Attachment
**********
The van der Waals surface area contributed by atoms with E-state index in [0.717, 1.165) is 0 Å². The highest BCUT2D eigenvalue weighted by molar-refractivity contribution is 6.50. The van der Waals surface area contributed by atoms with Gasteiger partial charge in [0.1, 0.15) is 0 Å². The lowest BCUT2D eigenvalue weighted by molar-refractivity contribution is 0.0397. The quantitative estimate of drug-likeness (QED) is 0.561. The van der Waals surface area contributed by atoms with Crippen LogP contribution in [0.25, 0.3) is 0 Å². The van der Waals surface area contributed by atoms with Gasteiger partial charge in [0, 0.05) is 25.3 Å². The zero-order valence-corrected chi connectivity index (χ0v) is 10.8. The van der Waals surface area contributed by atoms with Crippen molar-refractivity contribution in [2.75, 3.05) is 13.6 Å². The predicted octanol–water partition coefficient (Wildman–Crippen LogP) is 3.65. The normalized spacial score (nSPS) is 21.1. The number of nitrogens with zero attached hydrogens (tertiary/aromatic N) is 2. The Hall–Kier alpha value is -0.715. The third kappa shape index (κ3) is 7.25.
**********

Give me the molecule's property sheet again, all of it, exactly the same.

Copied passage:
The van der Waals surface area contributed by atoms with E-state index in [0.717, 1.165) is 0 Å². The highest BCUT2D eigenvalue weighted by molar-refractivity contribution is 6.50. The van der Waals surface area contributed by atoms with Gasteiger partial charge in [0.1, 0.15) is 0 Å². The lowest BCUT2D eigenvalue weighted by molar-refractivity contribution is 0.0397. The quantitative estimate of drug-likeness (QED) is 0.561. The van der Waals surface area contributed by atoms with Crippen LogP contribution in [0.25, 0.3) is 0 Å². The van der Waals surface area contributed by atoms with Gasteiger partial charge in [0, 0.05) is 25.3 Å². The zero-order valence-corrected chi connectivity index (χ0v) is 10.8. The van der Waals surface area contributed by atoms with Crippen molar-refractivity contribution in [2.75, 3.05) is 13.6 Å². The predicted octanol–water partition coefficient (Wildman–Crippen LogP) is 3.65. The normalized spacial score (nSPS) is 21.1. The number of nitrogens with zero attached hydrogens (tertiary/aromatic N) is 2. The Hall–Kier alpha value is -0.715. The third kappa shape index (κ3) is 7.25.